Book Chelle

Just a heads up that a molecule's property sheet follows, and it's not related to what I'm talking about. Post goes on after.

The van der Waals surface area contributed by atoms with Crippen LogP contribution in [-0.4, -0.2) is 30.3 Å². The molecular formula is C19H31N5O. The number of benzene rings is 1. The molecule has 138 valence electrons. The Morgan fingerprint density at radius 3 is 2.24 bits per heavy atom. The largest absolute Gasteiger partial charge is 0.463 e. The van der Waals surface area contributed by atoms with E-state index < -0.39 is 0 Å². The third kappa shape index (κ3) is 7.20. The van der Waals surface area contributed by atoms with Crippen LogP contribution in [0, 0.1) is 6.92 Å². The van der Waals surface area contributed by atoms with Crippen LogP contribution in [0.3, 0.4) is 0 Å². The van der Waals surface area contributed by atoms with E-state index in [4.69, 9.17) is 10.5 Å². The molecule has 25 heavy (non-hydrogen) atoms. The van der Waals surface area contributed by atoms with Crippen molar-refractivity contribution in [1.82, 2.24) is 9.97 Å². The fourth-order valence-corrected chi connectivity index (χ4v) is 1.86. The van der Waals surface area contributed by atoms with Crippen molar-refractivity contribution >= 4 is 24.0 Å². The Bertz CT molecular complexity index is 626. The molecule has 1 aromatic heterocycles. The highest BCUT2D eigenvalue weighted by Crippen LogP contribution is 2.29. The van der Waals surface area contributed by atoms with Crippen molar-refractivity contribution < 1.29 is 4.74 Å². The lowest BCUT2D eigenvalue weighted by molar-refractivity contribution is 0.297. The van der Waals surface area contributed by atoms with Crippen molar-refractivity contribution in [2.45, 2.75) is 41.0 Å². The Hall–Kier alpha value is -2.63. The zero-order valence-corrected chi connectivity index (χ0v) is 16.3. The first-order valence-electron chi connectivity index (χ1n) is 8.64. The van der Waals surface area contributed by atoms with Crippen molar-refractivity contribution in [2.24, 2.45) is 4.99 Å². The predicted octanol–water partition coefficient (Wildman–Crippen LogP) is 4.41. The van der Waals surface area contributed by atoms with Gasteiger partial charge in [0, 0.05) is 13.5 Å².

Sisters Red - Jackson Pearce Review posted on Dark Faerie Tales.Sisters Red by Jackson Pearce is her second novel, and I was naturally drawn to the cover. The sisters and wolf were strategically placed, giving a whimsical feel to the story already. Like many of you, I am always drawn to fairytale retellings. Who isn’t? It’s our childhood, reincarnated, and hopefully into something more. Pearce is famous for her intelligent retellings, balancing the sweet and innocents to the modern take with fun and humor. If you’re a fan of retellings, then Sisters Red is for you.Set in modern Atlanta, Sisters Red borders on the lines of reality and fantasy, introducing us to the March sisters. Fenrirs, or werewolves, have been menacing the local villages, and no one is safe. One tragic evening has brought death and despair to the March sisters, leaving Rosie and Scarlet without their Grandmother, and more scars than anyone would want. Scarlet has grown up seeking revenge, hunting fenrirs left and right, vowing to never let her tragedy happen to anyone else. Rosie has accepted the life of her sister, and follows along, knowing that she owes her life to Scarlet. An alarming number of fenrirs are roaming around town, and they decide to travel to the city to find out what’s going on. Dangers lurk in the corner, and it isn’t all sugar, spice, and definitely not anything nice.Scarlett is a strong character. Possibly one of the strongest that I’ve read about in a long time. Not only does she live with emotional scars of her past, she is also reminded by her physical ones. Scarlet’s life is driven by those emotions and those scars, and it’s obvious she’s going in a down wind spiral. She has flaws, but with the best intentions. Scarlet is very complex and was enjoyable getting to know.Rosie is the opposite of Scarlett. While Scarlett is calculated and goes to the extremes, Rosie is a little more subdued and calculating. A romantic dreamer, I quickly felt and understood that Rosie wanted life outside of hunting and revenge. She was young when the fenrirs attacked, so I’m sure that Rosie always wanted a normal life. I don’t think she has the emotional baggage that Scarlett has. I didn’t connect to Rosie as well as I did with Scarlett, but that could just be because I’m a sucker for tortured souls.While there is a love story, and some wonderful supporting characters, the spotlight belongs to Scarlett and March. After all, they are the Sisters Red. The love story is there, and it will surprise you (or it will not), but it was cleverly weaved in amidst the dangers of fenrirs. The bread and butter is really the hunting and action-packed scenes. I enjoyed the wild chases to bring down, and kill as many fenrirs as they can. Hey, it’s a fairytale for older ages, I can enjoy that, can’t I?While loosely based on Little Red Riding Hood, the reader has to think about the Hans Christian Andersen version, and not the Mother Goose version. Sisters Red is dark and violent, showcasing the ugly of the “big, bad wolf.” The culture in which Pearce has created for the story is wonderful, finely creating this imaginative backdrop to a great story. Pearce’s confidence shows through the pages, in the words, and within the characters.Sisters Red is a great adventure bringing on the characteristics of strength and loyalty, but also talking about morals of revenge. It was great, and I cannot wait until Pearce’s next story. I urge you to pick up and read it.